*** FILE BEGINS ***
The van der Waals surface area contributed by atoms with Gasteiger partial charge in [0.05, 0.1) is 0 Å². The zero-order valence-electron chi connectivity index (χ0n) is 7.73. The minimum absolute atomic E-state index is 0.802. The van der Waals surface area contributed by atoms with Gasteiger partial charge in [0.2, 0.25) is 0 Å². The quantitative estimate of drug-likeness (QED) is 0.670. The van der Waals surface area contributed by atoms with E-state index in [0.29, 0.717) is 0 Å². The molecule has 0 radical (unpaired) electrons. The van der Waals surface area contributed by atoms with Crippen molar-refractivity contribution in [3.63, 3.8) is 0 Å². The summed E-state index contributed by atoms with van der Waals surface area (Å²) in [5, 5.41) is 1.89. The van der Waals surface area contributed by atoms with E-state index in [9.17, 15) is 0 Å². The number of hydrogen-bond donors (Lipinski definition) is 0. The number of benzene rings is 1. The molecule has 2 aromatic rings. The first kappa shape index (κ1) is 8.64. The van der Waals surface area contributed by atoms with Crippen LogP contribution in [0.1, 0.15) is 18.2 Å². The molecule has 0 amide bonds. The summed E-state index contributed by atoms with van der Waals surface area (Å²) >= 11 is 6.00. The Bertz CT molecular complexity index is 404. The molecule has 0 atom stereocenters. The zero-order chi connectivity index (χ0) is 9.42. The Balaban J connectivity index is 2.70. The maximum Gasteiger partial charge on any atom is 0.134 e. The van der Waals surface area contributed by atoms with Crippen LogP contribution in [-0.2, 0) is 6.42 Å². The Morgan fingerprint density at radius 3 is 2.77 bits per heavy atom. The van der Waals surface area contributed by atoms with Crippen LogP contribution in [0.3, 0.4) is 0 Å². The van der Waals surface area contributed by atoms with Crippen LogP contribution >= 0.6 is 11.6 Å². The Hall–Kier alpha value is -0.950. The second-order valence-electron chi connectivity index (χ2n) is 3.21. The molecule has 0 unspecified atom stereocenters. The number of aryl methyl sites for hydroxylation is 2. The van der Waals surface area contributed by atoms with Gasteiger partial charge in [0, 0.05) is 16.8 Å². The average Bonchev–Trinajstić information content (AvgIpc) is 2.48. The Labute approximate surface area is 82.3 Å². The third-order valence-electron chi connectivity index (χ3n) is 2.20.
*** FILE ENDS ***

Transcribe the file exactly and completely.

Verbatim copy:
The van der Waals surface area contributed by atoms with Gasteiger partial charge in [0.05, 0.1) is 0 Å². The zero-order valence-electron chi connectivity index (χ0n) is 7.73. The minimum absolute atomic E-state index is 0.802. The van der Waals surface area contributed by atoms with Gasteiger partial charge in [0.2, 0.25) is 0 Å². The quantitative estimate of drug-likeness (QED) is 0.670. The van der Waals surface area contributed by atoms with E-state index in [0.29, 0.717) is 0 Å². The molecule has 0 radical (unpaired) electrons. The van der Waals surface area contributed by atoms with Crippen molar-refractivity contribution in [3.63, 3.8) is 0 Å². The summed E-state index contributed by atoms with van der Waals surface area (Å²) in [5, 5.41) is 1.89. The van der Waals surface area contributed by atoms with E-state index in [9.17, 15) is 0 Å². The number of hydrogen-bond donors (Lipinski definition) is 0. The number of benzene rings is 1. The molecule has 2 aromatic rings. The first kappa shape index (κ1) is 8.64. The van der Waals surface area contributed by atoms with Crippen LogP contribution in [0.1, 0.15) is 18.2 Å². The molecule has 0 amide bonds. The summed E-state index contributed by atoms with van der Waals surface area (Å²) >= 11 is 6.00. The Bertz CT molecular complexity index is 404. The molecule has 0 atom stereocenters. The zero-order chi connectivity index (χ0) is 9.42. The Balaban J connectivity index is 2.70. The maximum Gasteiger partial charge on any atom is 0.134 e. The van der Waals surface area contributed by atoms with Crippen LogP contribution in [-0.2, 0) is 6.42 Å². The Morgan fingerprint density at radius 3 is 2.77 bits per heavy atom. The van der Waals surface area contributed by atoms with Crippen LogP contribution in [0.3, 0.4) is 0 Å². The van der Waals surface area contributed by atoms with Crippen LogP contribution >= 0.6 is 11.6 Å². The Hall–Kier alpha value is -0.950. The second-order valence-electron chi connectivity index (χ2n) is 3.21. The molecule has 0 unspecified atom stereocenters. The number of aryl methyl sites for hydroxylation is 2. The van der Waals surface area contributed by atoms with Gasteiger partial charge in [0, 0.05) is 16.8 Å². The average Bonchev–Trinajstić information content (AvgIpc) is 2.48. The Labute approximate surface area is 82.3 Å². The third-order valence-electron chi connectivity index (χ3n) is 2.20.